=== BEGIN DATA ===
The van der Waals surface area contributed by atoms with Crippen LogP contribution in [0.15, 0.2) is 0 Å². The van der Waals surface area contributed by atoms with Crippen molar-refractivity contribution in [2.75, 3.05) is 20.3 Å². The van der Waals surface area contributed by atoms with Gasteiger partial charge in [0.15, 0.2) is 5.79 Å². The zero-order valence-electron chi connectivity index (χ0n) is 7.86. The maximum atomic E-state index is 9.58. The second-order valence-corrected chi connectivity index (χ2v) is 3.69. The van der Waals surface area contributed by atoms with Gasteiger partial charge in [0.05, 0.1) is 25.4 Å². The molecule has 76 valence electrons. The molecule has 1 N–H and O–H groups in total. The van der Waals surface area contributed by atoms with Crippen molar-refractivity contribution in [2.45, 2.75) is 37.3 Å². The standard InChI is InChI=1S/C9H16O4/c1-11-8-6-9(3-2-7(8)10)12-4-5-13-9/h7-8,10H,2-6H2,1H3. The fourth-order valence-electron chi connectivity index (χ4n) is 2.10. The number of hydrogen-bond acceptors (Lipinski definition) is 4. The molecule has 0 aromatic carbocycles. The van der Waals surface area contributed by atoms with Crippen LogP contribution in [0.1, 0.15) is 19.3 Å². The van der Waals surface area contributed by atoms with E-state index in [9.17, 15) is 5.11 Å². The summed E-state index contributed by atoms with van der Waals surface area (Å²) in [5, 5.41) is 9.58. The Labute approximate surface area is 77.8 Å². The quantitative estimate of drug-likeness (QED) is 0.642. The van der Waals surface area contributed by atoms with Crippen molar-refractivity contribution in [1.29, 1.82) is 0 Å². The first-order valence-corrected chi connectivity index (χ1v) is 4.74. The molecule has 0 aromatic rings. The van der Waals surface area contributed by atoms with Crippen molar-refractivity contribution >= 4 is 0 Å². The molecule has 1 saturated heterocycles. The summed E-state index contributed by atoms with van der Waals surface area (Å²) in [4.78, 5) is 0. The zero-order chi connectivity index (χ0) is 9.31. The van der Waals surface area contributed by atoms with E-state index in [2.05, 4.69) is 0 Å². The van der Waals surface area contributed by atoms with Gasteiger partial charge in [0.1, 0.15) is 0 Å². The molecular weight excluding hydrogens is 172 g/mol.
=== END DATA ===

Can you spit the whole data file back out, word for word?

The van der Waals surface area contributed by atoms with Crippen LogP contribution in [0.15, 0.2) is 0 Å². The van der Waals surface area contributed by atoms with Crippen molar-refractivity contribution in [2.75, 3.05) is 20.3 Å². The van der Waals surface area contributed by atoms with Gasteiger partial charge in [0.15, 0.2) is 5.79 Å². The zero-order valence-electron chi connectivity index (χ0n) is 7.86. The maximum atomic E-state index is 9.58. The second-order valence-corrected chi connectivity index (χ2v) is 3.69. The van der Waals surface area contributed by atoms with Gasteiger partial charge in [0.05, 0.1) is 25.4 Å². The molecule has 76 valence electrons. The molecule has 1 N–H and O–H groups in total. The van der Waals surface area contributed by atoms with Crippen molar-refractivity contribution in [2.45, 2.75) is 37.3 Å². The standard InChI is InChI=1S/C9H16O4/c1-11-8-6-9(3-2-7(8)10)12-4-5-13-9/h7-8,10H,2-6H2,1H3. The fourth-order valence-electron chi connectivity index (χ4n) is 2.10. The number of hydrogen-bond acceptors (Lipinski definition) is 4. The molecule has 0 aromatic carbocycles. The van der Waals surface area contributed by atoms with Crippen LogP contribution in [0.1, 0.15) is 19.3 Å². The van der Waals surface area contributed by atoms with E-state index in [9.17, 15) is 5.11 Å². The summed E-state index contributed by atoms with van der Waals surface area (Å²) in [5, 5.41) is 9.58. The Labute approximate surface area is 77.8 Å². The quantitative estimate of drug-likeness (QED) is 0.642. The van der Waals surface area contributed by atoms with Crippen molar-refractivity contribution in [1.29, 1.82) is 0 Å². The first-order valence-corrected chi connectivity index (χ1v) is 4.74. The molecule has 0 aromatic rings. The van der Waals surface area contributed by atoms with Crippen molar-refractivity contribution >= 4 is 0 Å². The molecule has 1 saturated heterocycles. The summed E-state index contributed by atoms with van der Waals surface area (Å²) in [4.78, 5) is 0. The zero-order chi connectivity index (χ0) is 9.31. The van der Waals surface area contributed by atoms with E-state index in [2.05, 4.69) is 0 Å². The van der Waals surface area contributed by atoms with Gasteiger partial charge in [0.1, 0.15) is 0 Å². The molecular weight excluding hydrogens is 172 g/mol.